A Checking whether each business a company has diversified into can pass the profitability test, the capital gains test, the growth rate test, and the resource strength test. The basic purpose of calculating competitive strength scores for each of a diversified company's business units is to A determine which business unit has the greatest number of resource strengths, competencies, and competitive capabilities and which one has the least.
B assess how strongly positioned each business unit is in its industry and the extent to which it already is or can become a strong market contender. C rank the each business unit's strategic fits from highest to lowest.
D rank the each business unit's resource fits from highest to lowest. E rank each business unit's strategy from best to worst. Checking a diversified company's business line-up for the competitive advantage potential of cross-business strategic fits involves searching for and evaluating how much benefit a diversified company can gain from value chain match-ups that present A opportunities to combine the performance of certain activities, thereby reducing costs and capturing economies of scope.
B opportunities to transfer skills, technology, or intellectual capital from one business to another, thereby leveraging use of existing resources. C opportunities to share use of a well-respected brand name. D opportunities for sister businesses to collaborate in creating valuable new competitive capabilities such as enhanced supply chain management capabilities, quicker first-to-market capabilities, or greater product innovation capabilities. E All of the above.
Checking a diversified company's business lineup for resource fit does not involve which one of the following "tests? B Determining whether recently acquired businesses are acting to strengthen the company's resource base and competitive capabilities or whether they are causing its competitive and managerial resources to be stretched too thinly.
C Determining whether each business adequately contributes to achieving companywide performance targets. D Determining whether the company has enough cash hog businesses to supply capital to its cash cow businesses. E Determining whether the company has adequate financial strength to fund the needs of its various businesses and maintain a healthy credit rating.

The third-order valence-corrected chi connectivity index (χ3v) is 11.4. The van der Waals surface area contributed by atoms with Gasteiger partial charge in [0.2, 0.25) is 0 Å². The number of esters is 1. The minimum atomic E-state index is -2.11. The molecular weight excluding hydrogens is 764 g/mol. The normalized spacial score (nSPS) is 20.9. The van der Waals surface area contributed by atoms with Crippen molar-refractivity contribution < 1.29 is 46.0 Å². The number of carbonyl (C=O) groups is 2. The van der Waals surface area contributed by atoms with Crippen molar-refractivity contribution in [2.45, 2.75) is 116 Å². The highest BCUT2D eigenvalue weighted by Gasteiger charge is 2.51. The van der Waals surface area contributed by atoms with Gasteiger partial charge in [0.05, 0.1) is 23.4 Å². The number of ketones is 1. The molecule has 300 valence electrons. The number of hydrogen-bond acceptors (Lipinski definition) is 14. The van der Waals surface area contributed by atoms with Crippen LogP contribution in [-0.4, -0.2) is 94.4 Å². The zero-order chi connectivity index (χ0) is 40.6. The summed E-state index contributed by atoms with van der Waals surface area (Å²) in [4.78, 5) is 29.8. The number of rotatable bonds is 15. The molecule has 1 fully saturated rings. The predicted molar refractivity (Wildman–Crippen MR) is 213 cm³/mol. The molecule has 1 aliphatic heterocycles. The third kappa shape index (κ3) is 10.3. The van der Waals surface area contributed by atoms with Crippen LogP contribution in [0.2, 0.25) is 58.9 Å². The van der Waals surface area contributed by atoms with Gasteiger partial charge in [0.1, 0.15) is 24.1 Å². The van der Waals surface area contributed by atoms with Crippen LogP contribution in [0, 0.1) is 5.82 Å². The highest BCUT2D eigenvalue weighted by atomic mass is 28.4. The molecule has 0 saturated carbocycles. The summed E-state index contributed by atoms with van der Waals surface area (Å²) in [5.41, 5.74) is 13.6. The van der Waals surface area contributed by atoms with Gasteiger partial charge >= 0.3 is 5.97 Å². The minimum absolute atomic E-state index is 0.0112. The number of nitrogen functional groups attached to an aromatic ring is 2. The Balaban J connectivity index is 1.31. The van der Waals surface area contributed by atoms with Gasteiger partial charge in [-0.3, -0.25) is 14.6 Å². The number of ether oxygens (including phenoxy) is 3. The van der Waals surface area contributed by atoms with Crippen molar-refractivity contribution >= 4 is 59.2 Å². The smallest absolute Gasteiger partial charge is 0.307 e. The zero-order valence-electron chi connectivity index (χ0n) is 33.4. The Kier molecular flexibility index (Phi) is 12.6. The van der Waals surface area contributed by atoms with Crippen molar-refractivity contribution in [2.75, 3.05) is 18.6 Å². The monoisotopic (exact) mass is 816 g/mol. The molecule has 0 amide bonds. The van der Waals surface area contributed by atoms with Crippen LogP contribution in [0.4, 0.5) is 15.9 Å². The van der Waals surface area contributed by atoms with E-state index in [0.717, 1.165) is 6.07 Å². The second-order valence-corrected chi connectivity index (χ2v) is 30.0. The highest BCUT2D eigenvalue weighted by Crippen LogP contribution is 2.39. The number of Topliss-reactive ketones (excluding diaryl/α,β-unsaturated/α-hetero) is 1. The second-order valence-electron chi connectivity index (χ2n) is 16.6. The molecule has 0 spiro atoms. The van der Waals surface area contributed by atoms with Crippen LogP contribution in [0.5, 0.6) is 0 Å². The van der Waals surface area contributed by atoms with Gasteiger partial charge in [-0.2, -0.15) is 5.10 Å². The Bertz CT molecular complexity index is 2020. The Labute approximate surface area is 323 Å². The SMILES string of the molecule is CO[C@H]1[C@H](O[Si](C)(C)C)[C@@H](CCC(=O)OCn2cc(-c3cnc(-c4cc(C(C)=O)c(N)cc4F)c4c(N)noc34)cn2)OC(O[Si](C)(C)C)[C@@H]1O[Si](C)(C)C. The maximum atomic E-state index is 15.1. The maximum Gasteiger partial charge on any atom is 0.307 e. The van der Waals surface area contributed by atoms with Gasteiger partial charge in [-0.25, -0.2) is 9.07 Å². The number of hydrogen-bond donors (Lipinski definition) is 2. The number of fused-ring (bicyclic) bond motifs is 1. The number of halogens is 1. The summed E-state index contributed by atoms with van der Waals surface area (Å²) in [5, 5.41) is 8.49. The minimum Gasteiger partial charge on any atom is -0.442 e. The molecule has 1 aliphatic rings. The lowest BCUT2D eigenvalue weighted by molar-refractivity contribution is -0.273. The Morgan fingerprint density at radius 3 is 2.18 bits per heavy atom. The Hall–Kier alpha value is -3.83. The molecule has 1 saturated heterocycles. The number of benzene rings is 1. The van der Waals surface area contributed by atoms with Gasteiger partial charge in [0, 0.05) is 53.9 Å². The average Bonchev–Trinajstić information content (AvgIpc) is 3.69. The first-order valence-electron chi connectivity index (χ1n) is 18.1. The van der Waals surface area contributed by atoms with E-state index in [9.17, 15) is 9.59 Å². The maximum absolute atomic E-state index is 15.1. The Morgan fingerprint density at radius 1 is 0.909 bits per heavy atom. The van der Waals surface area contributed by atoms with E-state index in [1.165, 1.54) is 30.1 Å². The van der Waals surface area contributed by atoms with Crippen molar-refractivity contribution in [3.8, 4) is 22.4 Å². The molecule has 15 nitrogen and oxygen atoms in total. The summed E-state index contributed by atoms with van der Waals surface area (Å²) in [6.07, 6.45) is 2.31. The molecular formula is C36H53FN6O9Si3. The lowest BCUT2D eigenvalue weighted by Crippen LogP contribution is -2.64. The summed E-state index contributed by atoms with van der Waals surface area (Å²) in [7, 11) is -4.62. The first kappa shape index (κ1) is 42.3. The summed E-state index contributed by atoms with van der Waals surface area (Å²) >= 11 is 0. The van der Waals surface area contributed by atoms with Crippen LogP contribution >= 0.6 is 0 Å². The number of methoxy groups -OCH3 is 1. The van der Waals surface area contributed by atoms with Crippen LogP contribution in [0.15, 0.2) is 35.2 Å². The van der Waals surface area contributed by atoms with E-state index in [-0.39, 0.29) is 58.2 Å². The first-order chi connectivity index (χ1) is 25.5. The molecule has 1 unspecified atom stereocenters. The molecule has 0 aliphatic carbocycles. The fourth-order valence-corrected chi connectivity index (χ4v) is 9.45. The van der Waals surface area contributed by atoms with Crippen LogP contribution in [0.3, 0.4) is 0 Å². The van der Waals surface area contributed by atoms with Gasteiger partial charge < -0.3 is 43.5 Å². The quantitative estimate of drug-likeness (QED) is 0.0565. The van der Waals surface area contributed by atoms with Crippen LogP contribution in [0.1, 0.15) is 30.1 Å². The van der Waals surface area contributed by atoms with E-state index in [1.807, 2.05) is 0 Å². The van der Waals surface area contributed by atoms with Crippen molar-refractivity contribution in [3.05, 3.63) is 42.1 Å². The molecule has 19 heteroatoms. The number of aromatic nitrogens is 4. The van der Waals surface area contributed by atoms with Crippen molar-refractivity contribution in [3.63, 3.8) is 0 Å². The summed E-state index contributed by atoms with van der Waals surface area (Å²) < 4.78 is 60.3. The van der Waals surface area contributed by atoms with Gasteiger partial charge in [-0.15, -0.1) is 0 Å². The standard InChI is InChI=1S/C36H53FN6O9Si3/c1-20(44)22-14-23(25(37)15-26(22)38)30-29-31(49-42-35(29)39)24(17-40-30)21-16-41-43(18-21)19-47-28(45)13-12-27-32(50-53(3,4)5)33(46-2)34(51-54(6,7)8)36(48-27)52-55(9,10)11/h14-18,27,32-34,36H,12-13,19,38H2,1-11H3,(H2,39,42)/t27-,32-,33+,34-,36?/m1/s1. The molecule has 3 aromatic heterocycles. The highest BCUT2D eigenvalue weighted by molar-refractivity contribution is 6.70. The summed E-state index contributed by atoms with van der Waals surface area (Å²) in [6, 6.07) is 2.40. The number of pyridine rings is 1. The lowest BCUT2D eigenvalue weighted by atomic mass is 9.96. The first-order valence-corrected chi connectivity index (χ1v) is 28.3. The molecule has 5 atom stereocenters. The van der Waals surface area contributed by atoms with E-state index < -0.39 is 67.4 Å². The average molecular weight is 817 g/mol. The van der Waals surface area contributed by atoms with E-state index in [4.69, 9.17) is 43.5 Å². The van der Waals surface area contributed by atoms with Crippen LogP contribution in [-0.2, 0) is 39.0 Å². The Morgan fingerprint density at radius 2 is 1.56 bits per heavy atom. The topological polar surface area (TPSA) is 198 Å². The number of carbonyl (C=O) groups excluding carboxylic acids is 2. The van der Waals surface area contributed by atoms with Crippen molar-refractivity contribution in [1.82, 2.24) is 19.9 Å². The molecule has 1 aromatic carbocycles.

Ranking a diversified company's businesses in terms of priority for resource allocation and new capital investment A should be done chiefly on the basis of appealing industry attractiveness and resource fit and secondarily on the basis of competitive strength and strategic fit with other businesses.
B entails arraying the various businesses from the biggest cash hog down to the biggest cash cow; big cash hogs get the highest priority for resource allocation and big cash cows get the lowest priority. C should be done principally on the basis of which businesses offer the best prospects given their industry attractiveness and competitive strength and, also, have solid and appealing strategic fits and resource fits. D should be based chiefly on relative market share, recent profitability, and potential for achieving cash cow status.
E should be based primarily on cross-business resource fit considerations, each business unit's relative market share, and each business's projected ability to cover its debt payments and generate positive cash flows. A multinational diversification strategy can be particularly attractive to a diversified company because it allows the company to pursue maximum competitive advantage potential via actions to A fully capture economies of scale and cross-business economy of scope opportunities.
B capitalize on opportunities for both cross-business and cross-country collaboration and coordination. C leverage use of a well-known and competitively powerful brand name. D transfer competitively valuable resources both from one business to another and from one country to another. The task of crafting corporate strategy for a diversified company encompasses A picking the new industries to enter and deciding on the means of entry.
B initiating actions to boost the combined performance of the businesses the firm has entered. C pursuing opportunities to leverage cross-business value chain relationships and strategic fits into competitive advantage. D establishing investment priorities and steering corporate resources into the most attractive business units.
Diversification merits strong consideration whenever a single-business company A has integrated backward and forward as far as it can.
B is faced with diminishing market opportunities and stagnating sales in its principal business. C has achieved industry leadership in its main line of business. D encounters declining profits in its mainstay business. E faces strong competition and is struggling to earn a good profit. Diversification becomes a relevant strategic option when a company A spots opportunities to expand into industries whose technologies and products complement its present business.More...